Low fodmap cookie crust

1 cup Bob’s Red Mill gluten-free flour

1/3 cup pecan meal (made by adding pecans in a food processor)

1/4 cup powdered sugar

1/4 teaspoon salt

One teaspoon vanilla extract

Five tablespoons melted Earth Balance

Preheat the oven to 300 degrees. In a large bowl, add gluten-free flour, 1/3 cup pecan meal, powdered sugar, salt, extra vanilla, and melted margarine and mix well.

In the baking pan, carefully press the crust. (I used wax paper to press it down evenly without sticking it to my hand. Bake for 15 minutes, and cool slightly before adding the raspberry topping.

Low Fodmap Raspberry Cookies

These cookies are sort of a variation of a lemon bar except they are using raspberries.

Course: Dessert, Holiday
Keyword: gluten-free cookie, gluten-free dessert, Holiday Cookie, low fodmap cookie, low fodmap dessert, raspberry cookie
Servings: 16 bars
Author: Denise Barratt Registered Dietitian Nutrition
Ingredients
  • 1 cup raspberry puree (see recipe below)
  • 2 large egg yolks
  • 1/2 cup sugar
  • 1 tablespoon   butter
  • 1 tablespoon   cornstarch    
  • 1 tablespoon   confectioners sugar sprinkle on top of the bars after they are baked and cooled sprinkle on top of the bars after they are baked and cooled
Cookie Crust
  • 1 cup Bob's Red Mill gluten free flour
  • 1/3 cup  pecan meal made from adding pecans in a food processor
  • 1/4 cup powdered sugar
  • 1/4 teaspoon salt
  • 1 teaspoon  vanilla extract
  • 5 tablespoons melted tub margarine
Raspberry Puree
  • 12 ounce    frozen raspberries
Instructions
Low Fodmap Cookie Crust
  1. Preheat oven to 300 degrees. In a large bowl, add gluten-free flour, 1/3 cup pecan meal, powdered sugar, salt, vanilla extra and melted margarine and mix well. In the baking pan, carefully press the crust in the pan(I used a piece of wax paper to press it down evenly without sticking to my hand. Bake 15 minutes allow to cool slightly before adding the raspberry topping.

Raspberry Puree
  1. To make the raspberry puree, thaw berries and add to a food processor. Process them until they are blended well. Place a sieve above a large bowl and use a spatula to scrap the puree free from the seeds into the bowl. You will get a little over a cup. Use this puree to make the topping for the raspberry bars.

  2. After making the puree, it is time to thicken the raspberry topping that will go over the cookie crust. Carefully whisk in the cornstarch into the raspberry puree.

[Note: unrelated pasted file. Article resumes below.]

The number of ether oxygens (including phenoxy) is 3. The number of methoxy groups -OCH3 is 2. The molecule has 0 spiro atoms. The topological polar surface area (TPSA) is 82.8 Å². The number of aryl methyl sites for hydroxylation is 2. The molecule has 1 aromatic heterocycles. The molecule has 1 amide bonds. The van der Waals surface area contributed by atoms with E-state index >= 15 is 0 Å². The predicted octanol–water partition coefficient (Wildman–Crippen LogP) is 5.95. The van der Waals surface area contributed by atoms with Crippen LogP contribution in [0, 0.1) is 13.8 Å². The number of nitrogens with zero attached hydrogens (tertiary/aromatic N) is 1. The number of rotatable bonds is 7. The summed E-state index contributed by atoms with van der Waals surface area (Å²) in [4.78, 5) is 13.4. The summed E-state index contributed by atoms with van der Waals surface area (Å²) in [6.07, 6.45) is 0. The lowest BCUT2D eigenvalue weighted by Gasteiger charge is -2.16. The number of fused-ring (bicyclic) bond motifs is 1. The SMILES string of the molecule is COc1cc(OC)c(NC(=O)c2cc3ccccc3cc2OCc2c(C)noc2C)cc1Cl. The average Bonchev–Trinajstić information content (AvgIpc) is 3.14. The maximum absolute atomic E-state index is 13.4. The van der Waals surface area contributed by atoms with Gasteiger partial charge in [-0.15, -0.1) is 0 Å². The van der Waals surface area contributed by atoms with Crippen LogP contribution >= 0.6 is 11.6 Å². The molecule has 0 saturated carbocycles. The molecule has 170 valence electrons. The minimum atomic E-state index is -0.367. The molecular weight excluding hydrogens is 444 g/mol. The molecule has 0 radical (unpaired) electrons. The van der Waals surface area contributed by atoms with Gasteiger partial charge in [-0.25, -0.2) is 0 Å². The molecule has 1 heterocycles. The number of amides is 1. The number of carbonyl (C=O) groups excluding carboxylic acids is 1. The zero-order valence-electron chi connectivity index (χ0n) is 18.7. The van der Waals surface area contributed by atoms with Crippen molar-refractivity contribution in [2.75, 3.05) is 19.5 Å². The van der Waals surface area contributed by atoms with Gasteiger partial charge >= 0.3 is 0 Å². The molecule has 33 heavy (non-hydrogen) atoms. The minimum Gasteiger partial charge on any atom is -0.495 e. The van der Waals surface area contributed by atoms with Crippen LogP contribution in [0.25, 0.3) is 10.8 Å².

3. In a sauce pan, melt the butter and carefully whisk in the raspberry puree and allow to thicken slightly. Take off the burner and add the two eggs and place back on the stove.

    Allow to thicken. Now, the topping is ready to add to the cookie crust

Putting the Bars Together
  1. Bake 20 minutes at 300 degrees. Refrigerate at least one hour before cutting the raspberries into 16 squares.

Low Fodmap Christmas Cookie Recipes

If you are still looking for other delicious recipes and menu ideas low in Fodmap, here are some other resources for low Fodmap gluten-free Christmas cookies! I will also put together some make-ahead menu ideas to make those excellent holiday meals come together more smoothly, so stay tuned!

Additional Low Fodmap Christmas Cookie Recipes

Here are two additional low fodmap gluten-free Christmas Cookie Recipes from another post here at Vine Ripe Nutrition.

Holiday Cookie Recipes Low in Fodmap and Gluten-free
Low-fodmap and Gluten-Free Cookie recipes don’t need to lack flavor and texture. Try these mouth-watering recipes!

Blueberry Lemon Cookies

Tasty Pumpkin Cookies
Try some low fodmap gluten-free cookies.

Here are some additional Gluten-free Christmas Recipes:

Pumpkin Pecan with Maple Cinnamon Glaze

Celebration Sugar Cookies

Gingerbread Cookies

3 Low Fodmap Holiday Cookie Recipes

I recently brought these bars to my friend’s home for a holiday party. As I often do, I did not mention that I changed the recipe, and no one knew that it was gluten-free or low fodmap. If you don’t want to make two desserts for your special event, everyone can enjoy this recipe without making it.

Make These Low Fodmap Christmas Cookies

I hope that you love these raspberry bars and that they will be one of your favorite low-fat Christmas cookie recipes. Check out some of the other gluten-free and low-fat sweet recipes on my blog!

As an Asheville registered dietitian nutritionist, I love sharing tried-and-true recipes from my kitchen that make it easier for family, friends, and clients to follow a special diet and eat healthy while eating delicious food.

If you are looking for a supportive community to help you maintain your health over the holidays, you might want to check out the Growing Vine Community!

Growing Vine Community

Come back and visit! And have a wonderful holiday season!

Denise

Low Fodmap Cookie Recipe
With just a little effort, you can make something homemade and delicious with lots of color to your holiday table!